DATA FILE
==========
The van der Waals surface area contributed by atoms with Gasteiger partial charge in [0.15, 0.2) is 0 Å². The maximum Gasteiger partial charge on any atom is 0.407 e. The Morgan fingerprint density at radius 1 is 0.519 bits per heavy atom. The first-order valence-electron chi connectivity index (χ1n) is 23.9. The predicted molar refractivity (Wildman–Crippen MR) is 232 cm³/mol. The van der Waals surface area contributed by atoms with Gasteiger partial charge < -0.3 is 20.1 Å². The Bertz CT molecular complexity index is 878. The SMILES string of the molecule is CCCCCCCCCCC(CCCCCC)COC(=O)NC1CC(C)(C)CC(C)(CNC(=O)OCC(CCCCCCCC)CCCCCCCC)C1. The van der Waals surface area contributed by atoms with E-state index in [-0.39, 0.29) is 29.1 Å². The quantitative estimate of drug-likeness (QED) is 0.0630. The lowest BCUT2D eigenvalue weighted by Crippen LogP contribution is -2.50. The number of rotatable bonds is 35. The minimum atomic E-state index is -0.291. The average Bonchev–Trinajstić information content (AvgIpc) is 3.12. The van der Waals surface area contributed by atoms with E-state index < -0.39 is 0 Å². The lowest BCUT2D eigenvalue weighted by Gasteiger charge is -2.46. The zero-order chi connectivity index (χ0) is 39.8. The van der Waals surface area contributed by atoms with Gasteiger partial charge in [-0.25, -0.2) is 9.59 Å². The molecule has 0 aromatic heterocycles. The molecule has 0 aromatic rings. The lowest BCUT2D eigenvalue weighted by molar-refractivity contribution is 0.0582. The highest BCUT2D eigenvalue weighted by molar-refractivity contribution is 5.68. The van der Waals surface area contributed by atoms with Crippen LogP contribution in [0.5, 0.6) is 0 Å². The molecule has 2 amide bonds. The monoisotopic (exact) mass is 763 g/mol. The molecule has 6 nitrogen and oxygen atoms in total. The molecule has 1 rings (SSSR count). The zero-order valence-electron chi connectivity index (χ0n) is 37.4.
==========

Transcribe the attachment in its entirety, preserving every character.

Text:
The van der Waals surface area contributed by atoms with Gasteiger partial charge in [0.15, 0.2) is 0 Å². The maximum Gasteiger partial charge on any atom is 0.407 e. The Morgan fingerprint density at radius 1 is 0.519 bits per heavy atom. The first-order valence-electron chi connectivity index (χ1n) is 23.9. The predicted molar refractivity (Wildman–Crippen MR) is 232 cm³/mol. The van der Waals surface area contributed by atoms with Gasteiger partial charge < -0.3 is 20.1 Å². The Bertz CT molecular complexity index is 878. The SMILES string of the molecule is CCCCCCCCCCC(CCCCCC)COC(=O)NC1CC(C)(C)CC(C)(CNC(=O)OCC(CCCCCCCC)CCCCCCCC)C1. The van der Waals surface area contributed by atoms with E-state index in [-0.39, 0.29) is 29.1 Å². The quantitative estimate of drug-likeness (QED) is 0.0630. The lowest BCUT2D eigenvalue weighted by Crippen LogP contribution is -2.50. The number of rotatable bonds is 35. The minimum atomic E-state index is -0.291. The average Bonchev–Trinajstić information content (AvgIpc) is 3.12. The van der Waals surface area contributed by atoms with E-state index < -0.39 is 0 Å². The lowest BCUT2D eigenvalue weighted by Gasteiger charge is -2.46. The zero-order chi connectivity index (χ0) is 39.8. The van der Waals surface area contributed by atoms with Gasteiger partial charge in [-0.25, -0.2) is 9.59 Å². The molecule has 0 aromatic heterocycles. The molecule has 0 aromatic rings. The lowest BCUT2D eigenvalue weighted by molar-refractivity contribution is 0.0582. The highest BCUT2D eigenvalue weighted by molar-refractivity contribution is 5.68. The van der Waals surface area contributed by atoms with Crippen LogP contribution in [0.5, 0.6) is 0 Å². The molecule has 2 amide bonds. The monoisotopic (exact) mass is 763 g/mol. The molecule has 6 nitrogen and oxygen atoms in total. The molecule has 1 rings (SSSR count). The zero-order valence-electron chi connectivity index (χ0n) is 37.4.